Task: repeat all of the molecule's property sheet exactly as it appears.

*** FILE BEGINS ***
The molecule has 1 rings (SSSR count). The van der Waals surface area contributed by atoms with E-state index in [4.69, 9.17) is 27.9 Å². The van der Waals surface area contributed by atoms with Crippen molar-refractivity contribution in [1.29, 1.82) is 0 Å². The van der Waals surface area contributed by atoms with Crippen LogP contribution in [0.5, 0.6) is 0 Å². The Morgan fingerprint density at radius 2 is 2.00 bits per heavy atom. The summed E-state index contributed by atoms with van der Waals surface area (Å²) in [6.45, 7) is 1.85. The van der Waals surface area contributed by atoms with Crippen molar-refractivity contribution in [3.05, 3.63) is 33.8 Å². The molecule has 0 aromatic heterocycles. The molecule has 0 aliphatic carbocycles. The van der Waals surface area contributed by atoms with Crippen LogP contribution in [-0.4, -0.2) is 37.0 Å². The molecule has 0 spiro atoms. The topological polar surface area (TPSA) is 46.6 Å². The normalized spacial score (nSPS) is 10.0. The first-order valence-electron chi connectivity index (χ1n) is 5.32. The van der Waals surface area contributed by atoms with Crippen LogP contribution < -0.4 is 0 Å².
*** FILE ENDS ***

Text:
The molecule has 1 rings (SSSR count). The van der Waals surface area contributed by atoms with E-state index in [4.69, 9.17) is 27.9 Å². The van der Waals surface area contributed by atoms with Crippen molar-refractivity contribution in [1.29, 1.82) is 0 Å². The van der Waals surface area contributed by atoms with Crippen LogP contribution in [0.5, 0.6) is 0 Å². The Morgan fingerprint density at radius 2 is 2.00 bits per heavy atom. The summed E-state index contributed by atoms with van der Waals surface area (Å²) in [6.45, 7) is 1.85. The van der Waals surface area contributed by atoms with Crippen molar-refractivity contribution in [3.05, 3.63) is 33.8 Å². The molecule has 0 aromatic heterocycles. The molecule has 0 aliphatic carbocycles. The van der Waals surface area contributed by atoms with Crippen LogP contribution in [-0.4, -0.2) is 37.0 Å². The molecule has 0 spiro atoms. The topological polar surface area (TPSA) is 46.6 Å². The normalized spacial score (nSPS) is 10.0. The first-order valence-electron chi connectivity index (χ1n) is 5.32. The van der Waals surface area contributed by atoms with Crippen LogP contribution < -0.4 is 0 Å².